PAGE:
Selecting MYSQL Field Data Types

Every field of a MySQL table incorporates a data type as one of its primary attributes. This data type plays an important role in enforcing the integrity of the data in a MySQL database and in making this data easier to use and manipulate.

Intelligent use of data typing can result in smaller databases and tables, efficient indexing, and quicker query execution; indifferent, ham-handed use of types can result in bloated tables, wasted storage space, inefficient indexing, and a gradual deterioration in performance. For example, using a VARCHAR type on a field that is meant for numeric or date values could result in unexpected behavior when you perform calculations on it, just as using a large TEXT field for small string values could lead to a waste of space and inefficient indexing. Wise database architects, therefore, make it a point to be fully aware of the various data types available in a system, together with the limitations and benefits of each, prior to implementing a database-driven application; the alternative can be costly in terms of both time and money.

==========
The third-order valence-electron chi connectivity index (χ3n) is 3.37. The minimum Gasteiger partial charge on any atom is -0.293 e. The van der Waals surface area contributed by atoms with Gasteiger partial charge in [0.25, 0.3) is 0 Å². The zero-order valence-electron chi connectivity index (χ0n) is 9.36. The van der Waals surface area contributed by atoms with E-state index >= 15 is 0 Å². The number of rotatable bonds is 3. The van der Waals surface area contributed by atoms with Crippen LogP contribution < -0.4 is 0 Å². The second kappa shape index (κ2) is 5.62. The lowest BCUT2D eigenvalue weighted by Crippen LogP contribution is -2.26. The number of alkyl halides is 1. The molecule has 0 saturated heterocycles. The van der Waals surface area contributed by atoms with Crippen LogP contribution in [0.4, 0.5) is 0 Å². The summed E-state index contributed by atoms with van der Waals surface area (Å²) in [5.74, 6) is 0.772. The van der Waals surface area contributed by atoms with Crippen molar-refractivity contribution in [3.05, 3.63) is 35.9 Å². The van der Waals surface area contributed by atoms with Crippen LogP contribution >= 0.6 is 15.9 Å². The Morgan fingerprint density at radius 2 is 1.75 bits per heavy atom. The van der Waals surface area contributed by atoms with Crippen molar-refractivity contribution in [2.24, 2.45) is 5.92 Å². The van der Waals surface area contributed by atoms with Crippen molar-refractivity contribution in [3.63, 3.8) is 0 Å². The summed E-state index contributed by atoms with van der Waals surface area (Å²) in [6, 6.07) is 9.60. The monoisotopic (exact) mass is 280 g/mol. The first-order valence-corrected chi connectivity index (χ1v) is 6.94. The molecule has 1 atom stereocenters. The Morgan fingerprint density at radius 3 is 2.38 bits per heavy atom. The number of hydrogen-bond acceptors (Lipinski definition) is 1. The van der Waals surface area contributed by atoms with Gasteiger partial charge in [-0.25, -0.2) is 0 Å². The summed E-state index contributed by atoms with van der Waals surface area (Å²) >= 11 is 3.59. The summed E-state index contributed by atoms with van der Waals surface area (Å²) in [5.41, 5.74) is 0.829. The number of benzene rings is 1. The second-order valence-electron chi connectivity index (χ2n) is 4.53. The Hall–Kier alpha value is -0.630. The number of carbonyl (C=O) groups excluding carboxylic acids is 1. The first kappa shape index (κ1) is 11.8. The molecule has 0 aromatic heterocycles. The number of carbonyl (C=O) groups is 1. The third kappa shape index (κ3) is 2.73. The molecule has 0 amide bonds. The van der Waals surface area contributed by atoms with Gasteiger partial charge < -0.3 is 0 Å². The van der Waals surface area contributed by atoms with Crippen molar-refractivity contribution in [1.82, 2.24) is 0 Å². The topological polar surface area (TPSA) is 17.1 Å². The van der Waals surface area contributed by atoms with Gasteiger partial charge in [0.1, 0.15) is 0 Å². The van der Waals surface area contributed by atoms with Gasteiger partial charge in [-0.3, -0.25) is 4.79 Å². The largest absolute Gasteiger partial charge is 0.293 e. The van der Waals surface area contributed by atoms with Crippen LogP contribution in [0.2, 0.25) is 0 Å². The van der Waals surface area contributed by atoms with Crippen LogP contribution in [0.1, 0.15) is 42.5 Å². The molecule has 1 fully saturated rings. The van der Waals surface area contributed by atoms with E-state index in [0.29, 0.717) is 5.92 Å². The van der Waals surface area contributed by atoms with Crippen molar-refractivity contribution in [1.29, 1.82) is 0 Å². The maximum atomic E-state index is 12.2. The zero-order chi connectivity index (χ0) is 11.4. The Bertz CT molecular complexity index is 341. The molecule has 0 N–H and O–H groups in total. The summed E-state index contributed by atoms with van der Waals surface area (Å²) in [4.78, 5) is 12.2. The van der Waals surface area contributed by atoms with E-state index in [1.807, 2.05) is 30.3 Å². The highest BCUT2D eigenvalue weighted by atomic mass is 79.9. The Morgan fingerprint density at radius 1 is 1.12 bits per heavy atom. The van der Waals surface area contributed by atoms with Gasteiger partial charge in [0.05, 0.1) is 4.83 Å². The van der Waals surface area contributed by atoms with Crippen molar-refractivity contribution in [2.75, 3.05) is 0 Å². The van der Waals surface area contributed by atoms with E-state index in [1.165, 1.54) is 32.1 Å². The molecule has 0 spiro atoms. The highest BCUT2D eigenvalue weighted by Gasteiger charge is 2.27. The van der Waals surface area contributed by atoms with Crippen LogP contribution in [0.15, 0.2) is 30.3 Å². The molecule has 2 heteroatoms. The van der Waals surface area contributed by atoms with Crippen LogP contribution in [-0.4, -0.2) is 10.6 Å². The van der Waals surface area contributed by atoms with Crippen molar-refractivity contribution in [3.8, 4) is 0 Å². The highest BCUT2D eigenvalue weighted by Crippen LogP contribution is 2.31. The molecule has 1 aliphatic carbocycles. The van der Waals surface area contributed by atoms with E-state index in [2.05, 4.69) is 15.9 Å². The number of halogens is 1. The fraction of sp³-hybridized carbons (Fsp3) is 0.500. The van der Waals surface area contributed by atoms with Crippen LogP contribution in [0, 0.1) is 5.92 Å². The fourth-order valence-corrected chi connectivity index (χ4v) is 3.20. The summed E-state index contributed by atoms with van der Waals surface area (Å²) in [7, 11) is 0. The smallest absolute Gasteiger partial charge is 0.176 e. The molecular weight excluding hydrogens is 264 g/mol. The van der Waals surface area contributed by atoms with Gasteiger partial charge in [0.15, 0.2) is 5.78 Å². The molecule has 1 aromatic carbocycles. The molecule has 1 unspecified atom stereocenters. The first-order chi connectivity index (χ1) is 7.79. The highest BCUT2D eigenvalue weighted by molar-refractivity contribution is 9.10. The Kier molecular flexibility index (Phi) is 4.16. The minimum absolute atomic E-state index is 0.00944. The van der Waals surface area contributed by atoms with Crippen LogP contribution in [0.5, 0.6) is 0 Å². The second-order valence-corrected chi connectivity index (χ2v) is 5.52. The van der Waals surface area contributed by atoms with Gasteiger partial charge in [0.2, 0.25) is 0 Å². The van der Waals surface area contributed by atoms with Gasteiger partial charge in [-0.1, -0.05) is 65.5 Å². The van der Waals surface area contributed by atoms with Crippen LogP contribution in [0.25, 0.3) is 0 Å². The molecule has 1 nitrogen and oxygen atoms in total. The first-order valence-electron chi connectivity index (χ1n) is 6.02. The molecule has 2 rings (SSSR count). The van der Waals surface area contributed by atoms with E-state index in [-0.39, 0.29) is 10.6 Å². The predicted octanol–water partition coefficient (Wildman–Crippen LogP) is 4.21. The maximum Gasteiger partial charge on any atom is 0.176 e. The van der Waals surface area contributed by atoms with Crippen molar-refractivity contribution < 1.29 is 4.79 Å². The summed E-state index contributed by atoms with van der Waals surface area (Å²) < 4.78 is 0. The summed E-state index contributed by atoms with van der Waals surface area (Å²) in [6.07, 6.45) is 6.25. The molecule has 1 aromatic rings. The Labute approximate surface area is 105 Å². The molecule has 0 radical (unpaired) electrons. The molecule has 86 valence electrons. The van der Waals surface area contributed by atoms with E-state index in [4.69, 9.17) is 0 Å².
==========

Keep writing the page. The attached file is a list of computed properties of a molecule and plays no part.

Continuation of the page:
Numeric Types
For integer values, MySQL offers you a choice of the TINYINT, SMALLINT, MEDIUMINT, INT, and BIGINT types, which differ from each other only in the size of values they can store. Use the TINYINT and SMALLINT types for small integer values, the INT type for larger integer values, and the BIGINT type for extremely large values. For floatingpoint values, use the FLOAT and DOUBLE types for single-precision and double-precision floating point values, respectively. And, finally, for decimal values, use the DECIMAL data type.

When defining an integer field, you can include a width specifier in parentheses. This width specifier controls the padding MySQL applies to the field when retrieving it from the database. For a field defined as BIGINT (20), MySQL will automatically pad the value to 20 characters before displaying it.

When defining floating-point and decimal fields, MySQL enables you to include both a width specifier and a precision specifier. For example, the declaration FLOAT (7,4) specifies that displayed values will not contain more than seven digits, with four digits after the decimal point. You can also add the ZEROFILL attribute to pad values with leading zeroes, and the UNSIGNED attribute to force a field to only accept positive values.

Character and String Types